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Blasphemy law pushes Ireland from first to tenth in press index

The 2010 Reporters Without Borders Press Freedom Index sees several EU countries fall, including Ireland.

Image: Valerie Everett via Creative Commons

IRELAND HAS FALLEN NINE places from the top of the international press freedom index due to the introduction of blasphemy legislation last year.

Reporters Without Borders, which compiles the list, had placed Ireland joint-first last year along with Denmark, Finland, Norway and Sweden, the Irish Times reports.

The organisation told the IT that while “the situation in relation to press freedom in general in Ireland is quite good”, Ireland lost a lot of points this year because of the new legislation:

The possible consequences of this law, both in Ireland and internationally, are very worrying.

Under the legislation passed in July 2009, blasphemy is a crime punishable with a fine of up to €25,000.

The Guardian reports that blasphemy was defined as “publishing or uttering matter that is grossly abusive or insulting in relation to matter sacred by any religion, thereby intentionally causing outrage among a substantial number of adherent of that religion, with some defences permitted”.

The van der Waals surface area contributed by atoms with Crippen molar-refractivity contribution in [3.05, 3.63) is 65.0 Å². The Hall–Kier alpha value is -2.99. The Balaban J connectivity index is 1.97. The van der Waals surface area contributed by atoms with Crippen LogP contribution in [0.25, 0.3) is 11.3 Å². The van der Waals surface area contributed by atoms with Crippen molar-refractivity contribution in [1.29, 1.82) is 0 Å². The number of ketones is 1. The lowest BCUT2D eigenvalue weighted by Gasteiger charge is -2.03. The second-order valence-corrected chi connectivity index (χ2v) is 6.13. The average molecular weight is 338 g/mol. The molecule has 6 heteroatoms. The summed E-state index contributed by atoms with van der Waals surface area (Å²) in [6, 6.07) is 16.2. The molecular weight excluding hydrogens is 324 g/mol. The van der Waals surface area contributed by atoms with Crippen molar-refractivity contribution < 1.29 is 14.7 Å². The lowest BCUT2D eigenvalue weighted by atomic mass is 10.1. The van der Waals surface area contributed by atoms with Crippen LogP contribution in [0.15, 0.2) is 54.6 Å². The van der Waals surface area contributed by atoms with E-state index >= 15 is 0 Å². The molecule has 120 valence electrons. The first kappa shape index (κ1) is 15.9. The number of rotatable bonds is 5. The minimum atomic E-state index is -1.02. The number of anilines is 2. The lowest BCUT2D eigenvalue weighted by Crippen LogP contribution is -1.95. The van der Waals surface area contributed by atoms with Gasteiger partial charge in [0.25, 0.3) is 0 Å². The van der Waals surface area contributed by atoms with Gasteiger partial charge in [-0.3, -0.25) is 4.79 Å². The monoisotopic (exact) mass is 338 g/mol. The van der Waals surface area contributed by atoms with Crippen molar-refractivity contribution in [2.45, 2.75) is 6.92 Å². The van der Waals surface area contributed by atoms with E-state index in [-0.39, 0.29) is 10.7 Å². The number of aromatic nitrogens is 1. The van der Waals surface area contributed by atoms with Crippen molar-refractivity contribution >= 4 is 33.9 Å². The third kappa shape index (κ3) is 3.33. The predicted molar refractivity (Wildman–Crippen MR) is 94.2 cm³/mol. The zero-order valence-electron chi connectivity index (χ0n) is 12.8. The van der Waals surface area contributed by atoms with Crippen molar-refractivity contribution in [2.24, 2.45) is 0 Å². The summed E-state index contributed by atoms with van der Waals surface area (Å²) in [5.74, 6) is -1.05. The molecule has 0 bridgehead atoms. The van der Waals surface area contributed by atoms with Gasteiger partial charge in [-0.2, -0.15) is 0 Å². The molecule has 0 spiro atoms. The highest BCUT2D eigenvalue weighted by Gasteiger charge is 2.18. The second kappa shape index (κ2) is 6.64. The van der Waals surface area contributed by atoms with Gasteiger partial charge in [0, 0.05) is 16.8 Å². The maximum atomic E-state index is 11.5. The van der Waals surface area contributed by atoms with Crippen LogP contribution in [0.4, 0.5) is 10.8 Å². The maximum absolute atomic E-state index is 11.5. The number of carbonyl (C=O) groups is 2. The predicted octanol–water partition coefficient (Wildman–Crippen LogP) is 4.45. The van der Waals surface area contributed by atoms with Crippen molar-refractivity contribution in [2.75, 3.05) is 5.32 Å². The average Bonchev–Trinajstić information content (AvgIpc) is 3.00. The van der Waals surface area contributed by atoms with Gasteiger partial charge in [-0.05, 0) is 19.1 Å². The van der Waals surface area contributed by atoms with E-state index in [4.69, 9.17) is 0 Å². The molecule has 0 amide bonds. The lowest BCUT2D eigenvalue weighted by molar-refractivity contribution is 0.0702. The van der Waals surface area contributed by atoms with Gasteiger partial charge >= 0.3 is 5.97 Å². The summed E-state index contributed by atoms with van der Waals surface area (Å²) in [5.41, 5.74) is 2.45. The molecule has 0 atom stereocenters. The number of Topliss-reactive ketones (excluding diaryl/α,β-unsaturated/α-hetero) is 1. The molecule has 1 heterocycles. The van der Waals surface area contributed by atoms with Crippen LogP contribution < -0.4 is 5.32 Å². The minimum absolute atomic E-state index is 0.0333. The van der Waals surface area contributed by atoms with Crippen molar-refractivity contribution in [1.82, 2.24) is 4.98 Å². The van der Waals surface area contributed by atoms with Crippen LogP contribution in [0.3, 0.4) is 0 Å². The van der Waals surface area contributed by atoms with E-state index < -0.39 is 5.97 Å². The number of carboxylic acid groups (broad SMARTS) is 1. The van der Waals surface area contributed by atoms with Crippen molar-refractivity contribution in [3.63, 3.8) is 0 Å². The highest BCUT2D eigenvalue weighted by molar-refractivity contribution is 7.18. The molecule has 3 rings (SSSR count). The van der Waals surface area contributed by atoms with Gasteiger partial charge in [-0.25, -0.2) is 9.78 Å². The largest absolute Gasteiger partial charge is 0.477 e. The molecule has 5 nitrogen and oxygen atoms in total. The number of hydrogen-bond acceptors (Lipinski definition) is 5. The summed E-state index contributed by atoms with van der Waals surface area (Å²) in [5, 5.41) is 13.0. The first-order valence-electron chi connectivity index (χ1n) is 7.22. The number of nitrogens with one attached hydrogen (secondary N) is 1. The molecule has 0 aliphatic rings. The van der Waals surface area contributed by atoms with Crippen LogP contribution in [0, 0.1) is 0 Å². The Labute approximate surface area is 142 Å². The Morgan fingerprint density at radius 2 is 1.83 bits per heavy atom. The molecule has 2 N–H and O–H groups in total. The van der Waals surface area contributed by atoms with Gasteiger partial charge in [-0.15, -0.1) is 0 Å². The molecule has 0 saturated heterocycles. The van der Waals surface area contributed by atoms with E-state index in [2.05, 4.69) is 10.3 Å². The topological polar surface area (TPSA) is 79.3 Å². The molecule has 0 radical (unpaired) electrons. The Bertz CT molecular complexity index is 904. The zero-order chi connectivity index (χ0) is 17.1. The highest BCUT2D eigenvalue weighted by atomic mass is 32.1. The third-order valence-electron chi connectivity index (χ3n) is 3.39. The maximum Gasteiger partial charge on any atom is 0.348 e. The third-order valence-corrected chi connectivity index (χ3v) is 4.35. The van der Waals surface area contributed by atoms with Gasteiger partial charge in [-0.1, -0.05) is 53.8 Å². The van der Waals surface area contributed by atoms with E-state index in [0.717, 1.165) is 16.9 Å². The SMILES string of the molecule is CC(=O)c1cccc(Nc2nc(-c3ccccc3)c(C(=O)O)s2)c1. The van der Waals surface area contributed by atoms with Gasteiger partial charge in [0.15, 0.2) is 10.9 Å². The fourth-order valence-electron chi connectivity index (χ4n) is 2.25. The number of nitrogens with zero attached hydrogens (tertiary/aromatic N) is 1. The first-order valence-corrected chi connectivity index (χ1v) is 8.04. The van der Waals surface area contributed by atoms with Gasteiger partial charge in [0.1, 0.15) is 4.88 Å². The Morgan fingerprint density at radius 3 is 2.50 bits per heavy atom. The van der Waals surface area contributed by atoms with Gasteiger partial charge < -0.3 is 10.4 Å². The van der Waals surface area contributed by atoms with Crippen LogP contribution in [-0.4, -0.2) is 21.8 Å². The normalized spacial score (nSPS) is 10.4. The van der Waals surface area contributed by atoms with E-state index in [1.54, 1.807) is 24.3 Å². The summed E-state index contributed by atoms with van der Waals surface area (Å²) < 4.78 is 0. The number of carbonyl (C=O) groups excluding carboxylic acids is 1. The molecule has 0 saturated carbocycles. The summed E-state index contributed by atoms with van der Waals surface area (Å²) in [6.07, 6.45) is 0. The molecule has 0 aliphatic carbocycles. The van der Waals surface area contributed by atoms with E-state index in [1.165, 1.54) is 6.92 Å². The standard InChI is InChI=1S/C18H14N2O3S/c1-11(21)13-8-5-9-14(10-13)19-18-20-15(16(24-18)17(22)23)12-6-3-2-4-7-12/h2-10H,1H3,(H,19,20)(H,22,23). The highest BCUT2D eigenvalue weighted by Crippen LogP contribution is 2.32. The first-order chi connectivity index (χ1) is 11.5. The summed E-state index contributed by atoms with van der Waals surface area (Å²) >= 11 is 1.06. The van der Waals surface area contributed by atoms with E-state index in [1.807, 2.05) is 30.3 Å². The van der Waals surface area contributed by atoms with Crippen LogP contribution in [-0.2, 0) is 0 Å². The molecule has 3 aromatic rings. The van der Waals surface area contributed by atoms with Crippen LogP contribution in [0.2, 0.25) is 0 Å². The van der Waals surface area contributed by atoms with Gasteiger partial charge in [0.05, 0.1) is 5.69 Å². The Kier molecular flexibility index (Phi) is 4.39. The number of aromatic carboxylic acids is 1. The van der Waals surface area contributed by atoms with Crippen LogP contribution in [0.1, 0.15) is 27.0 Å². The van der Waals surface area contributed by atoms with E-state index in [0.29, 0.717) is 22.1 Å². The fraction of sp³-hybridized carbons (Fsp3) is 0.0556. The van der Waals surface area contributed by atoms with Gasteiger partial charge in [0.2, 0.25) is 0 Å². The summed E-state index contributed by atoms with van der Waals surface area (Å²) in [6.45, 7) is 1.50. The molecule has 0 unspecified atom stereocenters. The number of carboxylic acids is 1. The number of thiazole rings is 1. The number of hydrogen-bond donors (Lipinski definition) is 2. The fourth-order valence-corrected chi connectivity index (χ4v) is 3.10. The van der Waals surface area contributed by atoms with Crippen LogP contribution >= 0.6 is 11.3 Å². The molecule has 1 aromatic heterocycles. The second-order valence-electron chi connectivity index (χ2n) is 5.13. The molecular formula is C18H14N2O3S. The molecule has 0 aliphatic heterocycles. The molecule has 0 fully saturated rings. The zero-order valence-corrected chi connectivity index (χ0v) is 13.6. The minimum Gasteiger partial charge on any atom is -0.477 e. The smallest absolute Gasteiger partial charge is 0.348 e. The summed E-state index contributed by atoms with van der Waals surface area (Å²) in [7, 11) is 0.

Its introduction sparked a range of protests by Atheist Ireland and by artists. In April, Time magazine covered the Blasphemous exhibition which was inspired by the blasphemy law. Over 9,000 people have ‘liked’ a Facebook page called No Blasphemy Law in Ireland.

In March, speculation that the government would hold an autumn referendum on the law was downplayed by Minister Dermot Ahern who said there were no plans for such a referendum in “the immediate future”, according to the Irish Times.

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EU standards for press freedom falling

This year’s Press Freedom Index places Finland, Iceland, the Netherlands, Norway, Sweden and Switzerland in joint first place, but RWB’s secretary-general Jean-Francois Julliard said it was disturbing to see several EU members falling:

If it does not pull itself together, the European Union risks losing its position as world leader in respect for human rights. And if that were to happen, how could it be convincing when it asked authoritarian regimes to make improvements? There is an urgent need for the European countries to recover their exemplary status.

RWB said there has been no progress in several countries previously identified as having problems, including France and Italy. The organisation said that events of the past year “have confirmed their inability to reverse this trend”.

Iceland was singled out as one of the countries which shows continuing progress on press freedom. RWB said proposed Icelandic media legislation would provide a “unique level of protection for the media”.

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